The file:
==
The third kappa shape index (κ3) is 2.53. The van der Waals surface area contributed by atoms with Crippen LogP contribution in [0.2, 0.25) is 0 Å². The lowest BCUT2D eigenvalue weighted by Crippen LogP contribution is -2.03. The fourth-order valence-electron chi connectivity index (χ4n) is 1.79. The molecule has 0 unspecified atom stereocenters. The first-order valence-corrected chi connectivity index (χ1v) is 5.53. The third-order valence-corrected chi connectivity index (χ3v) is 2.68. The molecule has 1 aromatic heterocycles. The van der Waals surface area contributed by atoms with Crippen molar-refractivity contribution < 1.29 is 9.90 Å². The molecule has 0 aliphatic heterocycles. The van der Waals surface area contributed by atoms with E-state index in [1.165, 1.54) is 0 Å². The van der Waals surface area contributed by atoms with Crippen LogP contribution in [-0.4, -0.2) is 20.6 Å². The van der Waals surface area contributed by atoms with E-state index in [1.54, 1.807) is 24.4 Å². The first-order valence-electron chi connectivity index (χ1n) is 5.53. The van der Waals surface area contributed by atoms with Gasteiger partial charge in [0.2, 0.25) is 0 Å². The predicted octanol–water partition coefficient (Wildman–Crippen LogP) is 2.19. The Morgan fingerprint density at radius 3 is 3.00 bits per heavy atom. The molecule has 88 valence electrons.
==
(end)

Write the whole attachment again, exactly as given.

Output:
The third kappa shape index (κ3) is 2.53. The van der Waals surface area contributed by atoms with Crippen LogP contribution in [0.2, 0.25) is 0 Å². The lowest BCUT2D eigenvalue weighted by Crippen LogP contribution is -2.03. The fourth-order valence-electron chi connectivity index (χ4n) is 1.79. The molecule has 0 unspecified atom stereocenters. The first-order valence-corrected chi connectivity index (χ1v) is 5.53. The third-order valence-corrected chi connectivity index (χ3v) is 2.68. The molecule has 1 aromatic heterocycles. The van der Waals surface area contributed by atoms with Crippen molar-refractivity contribution < 1.29 is 9.90 Å². The molecule has 0 aliphatic heterocycles. The van der Waals surface area contributed by atoms with E-state index in [1.165, 1.54) is 0 Å². The van der Waals surface area contributed by atoms with Crippen LogP contribution in [-0.4, -0.2) is 20.6 Å². The van der Waals surface area contributed by atoms with E-state index in [1.54, 1.807) is 24.4 Å². The first-order valence-electron chi connectivity index (χ1n) is 5.53. The van der Waals surface area contributed by atoms with Gasteiger partial charge in [0.2, 0.25) is 0 Å². The predicted octanol–water partition coefficient (Wildman–Crippen LogP) is 2.19. The Morgan fingerprint density at radius 3 is 3.00 bits per heavy atom. The molecule has 88 valence electrons.